Grandparents And Kids: How To Support Your Family During Divorce
When adults are dealing with divorce, the desire of grandparents to stay connected does not get taken into consideration. While a predictable visitation schedule may have been the norm, once you have two single parents sharing parenting time, it can reduce the amount of time that a grandparent can spend with the family. A lot of this will be out of your control, and you will potentially find yourself working harder to preserve family time with your grandchildren.
While some grandparents are involved in their grandkids’ lives on a daily or weekly basis, you may be experiencing your first visit with your grandchildren since the divorce. Here are some tips as you try to be the GRANDparent that they need you to be.
Takeaway Tip #1: Get an update on the divorce from your son or daughter before hosting your grandchildren. It is important that you have a check-in conversation about how your grandchildren are adjusting to the divorce. Ask if there are any stress behaviors of which you should be aware. If there are any items from home that will make them feel comfortable during their stay with you, be sure to get those as well. Make sure that you understand what the agreement is for access to the children when they are staying with you. Your son or daughter-in-law may be able to contact or see your grandchildren while they are with you, and you need to be prepared to handle that interaction if the divorce is high-conflict.
Takeaway Tip #2: Remind your grandchildren that they can have fun. Use this opportunity to engage your grandchildren in ways that stimulate their minds and connect them to you. Cooking with your grandkids and teaching them family recipes can be a fun way to bond. Create a scavenger hunt that includes mementos from their parent’s childhood, or a family show and tell. These types of activities can connect them to their history, and allows them to learn a little bit more about their mother or father, from the person who knows and loves them the best.
Takeaway Tip #3: Accept that your grandchildren may share their pain with you. Your home may be their safe space, and you may be their trusted person. As you spend time together, your grandchild may not be able to hold in their pain and sadness, and it is important that you let them share that with you. Although you may be dealing with your own distress over the loss of your son or daughter’s marriage, it is important that you just listen. Remind your grandchildren that both their parents love them, and the divorce has nothing to do this with them. You may want to keep the things your grandchildren share with you between the two of you. However, even if you want to protect their privacy, if they share that they want to harm themselves or have been harming themselves, you need to share that with their parent.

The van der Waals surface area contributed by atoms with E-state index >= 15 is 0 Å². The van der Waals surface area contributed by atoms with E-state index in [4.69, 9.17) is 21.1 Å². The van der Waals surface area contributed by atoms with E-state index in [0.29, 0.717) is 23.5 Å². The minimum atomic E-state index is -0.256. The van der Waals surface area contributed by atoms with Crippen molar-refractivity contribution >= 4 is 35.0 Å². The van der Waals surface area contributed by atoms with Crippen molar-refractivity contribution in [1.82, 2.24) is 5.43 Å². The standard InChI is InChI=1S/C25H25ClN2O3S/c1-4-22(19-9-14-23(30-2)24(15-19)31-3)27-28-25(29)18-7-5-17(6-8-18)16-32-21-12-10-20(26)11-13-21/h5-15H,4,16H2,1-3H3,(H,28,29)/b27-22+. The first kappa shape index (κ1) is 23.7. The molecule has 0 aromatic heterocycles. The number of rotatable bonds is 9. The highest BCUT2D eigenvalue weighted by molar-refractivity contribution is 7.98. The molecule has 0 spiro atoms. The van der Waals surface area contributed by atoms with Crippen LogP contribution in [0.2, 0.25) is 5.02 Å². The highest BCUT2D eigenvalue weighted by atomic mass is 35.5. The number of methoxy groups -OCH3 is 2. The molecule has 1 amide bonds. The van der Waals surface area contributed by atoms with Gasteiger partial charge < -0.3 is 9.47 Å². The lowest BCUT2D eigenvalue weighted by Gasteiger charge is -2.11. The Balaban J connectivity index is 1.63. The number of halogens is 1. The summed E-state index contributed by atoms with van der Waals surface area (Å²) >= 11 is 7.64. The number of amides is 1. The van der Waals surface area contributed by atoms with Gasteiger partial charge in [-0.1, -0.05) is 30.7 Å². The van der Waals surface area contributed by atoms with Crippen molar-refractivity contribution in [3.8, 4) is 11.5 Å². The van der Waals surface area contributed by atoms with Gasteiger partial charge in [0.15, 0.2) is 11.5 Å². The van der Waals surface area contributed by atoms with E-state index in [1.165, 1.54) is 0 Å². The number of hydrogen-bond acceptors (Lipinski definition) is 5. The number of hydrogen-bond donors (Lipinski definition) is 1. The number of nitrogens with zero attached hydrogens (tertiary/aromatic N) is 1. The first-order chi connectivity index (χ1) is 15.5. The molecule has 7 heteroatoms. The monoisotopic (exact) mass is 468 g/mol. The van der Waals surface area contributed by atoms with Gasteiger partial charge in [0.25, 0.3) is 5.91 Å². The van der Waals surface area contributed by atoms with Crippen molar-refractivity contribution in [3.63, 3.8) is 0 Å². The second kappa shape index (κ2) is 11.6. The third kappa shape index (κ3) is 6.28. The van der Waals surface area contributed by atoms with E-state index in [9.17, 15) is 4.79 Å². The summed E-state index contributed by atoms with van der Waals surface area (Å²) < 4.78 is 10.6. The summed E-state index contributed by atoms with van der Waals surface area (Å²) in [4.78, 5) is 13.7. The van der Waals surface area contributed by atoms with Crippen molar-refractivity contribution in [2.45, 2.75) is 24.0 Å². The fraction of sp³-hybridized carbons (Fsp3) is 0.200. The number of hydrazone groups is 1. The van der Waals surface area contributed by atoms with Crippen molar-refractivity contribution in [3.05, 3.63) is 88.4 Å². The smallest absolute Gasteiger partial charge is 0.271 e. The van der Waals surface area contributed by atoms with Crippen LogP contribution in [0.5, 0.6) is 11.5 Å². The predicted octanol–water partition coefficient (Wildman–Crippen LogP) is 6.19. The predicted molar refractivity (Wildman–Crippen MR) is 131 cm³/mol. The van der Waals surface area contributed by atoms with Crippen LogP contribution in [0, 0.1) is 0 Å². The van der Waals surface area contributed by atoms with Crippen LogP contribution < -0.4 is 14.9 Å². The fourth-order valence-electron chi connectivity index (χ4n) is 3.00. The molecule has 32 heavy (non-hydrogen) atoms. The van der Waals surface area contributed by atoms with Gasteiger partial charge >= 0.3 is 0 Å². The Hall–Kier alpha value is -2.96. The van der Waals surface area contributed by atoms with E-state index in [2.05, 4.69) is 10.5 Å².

Takeaway Tip #4: Never badmouth your daughter or son’s ex to your grandchildren. While you may know the details over why their parent’s marriage ended, it is not your place to share any of that with your grandchildren. Practice the poker face, and try your best to keep your anger or hurt feelings under wraps if you have to interact with your son or daughter-in-law. If their parent is disrespectful or threatening, you must set the boundaries of what behavior you will not tolerate. Also, if your son or daughter is speaking negatively of their spouse in front of you and their children, privately remind them that is not in the best interest of their children’s mental health.
Takeaway Tip #5: Do try to stay neutral. While it may not be easy to do, it is important that you make both parents understand that your goal is to keep your role and home safe for your grandchildren. If you have concerns, and want to make sure that you will be able to continue to spend time with your grandchildren, it is important that you share that with your son or daughter. The earlier they know that you want to be there for them and your grandchildren, the better your chances of your support being seen as positive, and it being made a priority during custody negotiations. Grandparents can be a lifeline to their grandchildren, so relax and enjoy your special time with your family!
If you are contemplating divorce, or struggling with a high-conflict divorce procedure, let Tamara Harris, CEO of Tamara Harris LLC, be your partner as you navigate through each stage of your journey. As an impartial, experienced professional, Tamara will work directly with you to give you the best tools and strategies to manage the specific challenges and uncertainties of divorce. Serving as your Divorce Coach and advocate, she will help you see clearly during this time where emotions can often impede and derail your divorce procedure. While each member of your high-conflict divorce team – lawyers, accountants, financial advisors, and other experts – will be advising you, Tamara will help you to synthesize this information, think strategically about the options you have with clarity and purpose, and get your divorce across the finish line. Visit tamaraharris.com for more information, or contact Tamara Harris to discuss becoming a client. All inquires will be held in confidence.